Day 5: Four Point to Nigel Trailhead, 14km
End the Brazeau Loop the way you started, this time with significantly lighter packs and stronger bodies. This day will feel like a breeze compared to the prior two, so either soak it up and take your time or start early and be at the brewhouse by lunchtime with a burger and a beer!
Roses n Thorns
Rose (the best part)
The Brazeau Lake campsite was, as previously mentioned, one of the most incredible campsites I’ve every stayed at. In true National Park fashion, it was clean and well outfitted. For a backcountry site, the amenities were incredible. A picnic table? As if! Bear bag hangers? NICE! That was all great, but what really made this memorable was the lake itself. Glacier blue, it sits at the foot of mountains. A combination of rocks and sand line its shore, and its mouth flows strongly into a river that is both exciting and peaceful at once. Photos will never do it justice, so you’d best get out there and see it for yourself.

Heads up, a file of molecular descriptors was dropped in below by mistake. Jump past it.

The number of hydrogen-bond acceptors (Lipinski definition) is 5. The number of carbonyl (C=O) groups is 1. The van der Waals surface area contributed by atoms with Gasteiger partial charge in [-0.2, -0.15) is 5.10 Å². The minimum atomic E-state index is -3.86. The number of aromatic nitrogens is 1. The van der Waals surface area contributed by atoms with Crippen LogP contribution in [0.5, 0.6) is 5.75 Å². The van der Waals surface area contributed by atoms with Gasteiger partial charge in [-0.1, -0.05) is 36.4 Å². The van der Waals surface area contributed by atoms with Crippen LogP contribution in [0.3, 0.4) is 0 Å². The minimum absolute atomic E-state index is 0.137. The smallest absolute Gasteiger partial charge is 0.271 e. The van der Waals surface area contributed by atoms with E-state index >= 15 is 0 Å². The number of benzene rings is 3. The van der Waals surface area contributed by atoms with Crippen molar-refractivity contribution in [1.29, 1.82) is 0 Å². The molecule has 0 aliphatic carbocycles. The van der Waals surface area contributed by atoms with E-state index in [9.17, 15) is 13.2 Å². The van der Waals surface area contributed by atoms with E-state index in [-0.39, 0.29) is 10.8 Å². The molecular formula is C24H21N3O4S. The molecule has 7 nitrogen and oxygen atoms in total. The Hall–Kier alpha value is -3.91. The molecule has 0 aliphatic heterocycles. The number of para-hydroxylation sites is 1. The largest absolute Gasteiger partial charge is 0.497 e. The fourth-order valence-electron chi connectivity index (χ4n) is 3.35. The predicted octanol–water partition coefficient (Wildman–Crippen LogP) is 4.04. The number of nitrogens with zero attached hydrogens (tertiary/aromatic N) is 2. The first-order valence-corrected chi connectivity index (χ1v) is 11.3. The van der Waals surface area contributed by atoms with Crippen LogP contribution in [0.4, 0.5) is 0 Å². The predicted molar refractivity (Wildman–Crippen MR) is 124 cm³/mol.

Thorn (the worst or most hilarious part)
I had brought my DSLR camera to Jasper to capture its beauty, and had, after thoughtful consideration, decided to hike with it too. Though it adds a lot of weight to the pack, I knew it would be worth it. Before the hike, we were getting ready to head out in our rental car. I got in, we started driving, and turned onto the highway… there was then a sound of something heavy crashing to the ground behind us on the road. In the rearview mirror, my camera could be seen bouncing and stumbling down the road behind. In my absolute stupidity, I had left it on the roof of the car and not taken it down before driving off. By pure luck (and the robust durability of Nikon), all was intact except for the lens. Though I was able to take pictures, the zoom and autofocus were not functioning well (or at all). Alas, much work and much grief went into producing the few photos I managed to capture with my damaged piece of technology.
Bud (the new friend)